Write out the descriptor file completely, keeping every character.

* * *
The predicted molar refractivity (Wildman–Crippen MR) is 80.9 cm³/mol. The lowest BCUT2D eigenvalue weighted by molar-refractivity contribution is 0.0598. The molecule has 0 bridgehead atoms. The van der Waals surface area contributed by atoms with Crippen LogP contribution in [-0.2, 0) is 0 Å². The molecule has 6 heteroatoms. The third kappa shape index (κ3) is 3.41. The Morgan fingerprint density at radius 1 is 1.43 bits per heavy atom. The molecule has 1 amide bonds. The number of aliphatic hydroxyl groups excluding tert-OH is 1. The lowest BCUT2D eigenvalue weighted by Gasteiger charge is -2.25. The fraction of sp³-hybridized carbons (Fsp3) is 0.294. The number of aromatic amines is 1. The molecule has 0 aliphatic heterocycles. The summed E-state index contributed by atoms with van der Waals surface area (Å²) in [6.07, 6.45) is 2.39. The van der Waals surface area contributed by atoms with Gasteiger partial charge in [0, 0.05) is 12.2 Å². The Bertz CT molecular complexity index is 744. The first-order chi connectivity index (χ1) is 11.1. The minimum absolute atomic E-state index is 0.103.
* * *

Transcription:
The predicted molar refractivity (Wildman–Crippen MR) is 80.9 cm³/mol. The lowest BCUT2D eigenvalue weighted by molar-refractivity contribution is 0.0598. The molecule has 0 bridgehead atoms. The van der Waals surface area contributed by atoms with Crippen LogP contribution in [-0.2, 0) is 0 Å². The molecule has 6 heteroatoms. The third kappa shape index (κ3) is 3.41. The Morgan fingerprint density at radius 1 is 1.43 bits per heavy atom. The molecule has 1 amide bonds. The number of aliphatic hydroxyl groups excluding tert-OH is 1. The lowest BCUT2D eigenvalue weighted by Gasteiger charge is -2.25. The fraction of sp³-hybridized carbons (Fsp3) is 0.294. The number of aromatic amines is 1. The molecule has 0 aliphatic heterocycles. The summed E-state index contributed by atoms with van der Waals surface area (Å²) in [6.07, 6.45) is 2.39. The van der Waals surface area contributed by atoms with Gasteiger partial charge in [0, 0.05) is 12.2 Å². The Bertz CT molecular complexity index is 744. The first-order chi connectivity index (χ1) is 11.1. The minimum absolute atomic E-state index is 0.103.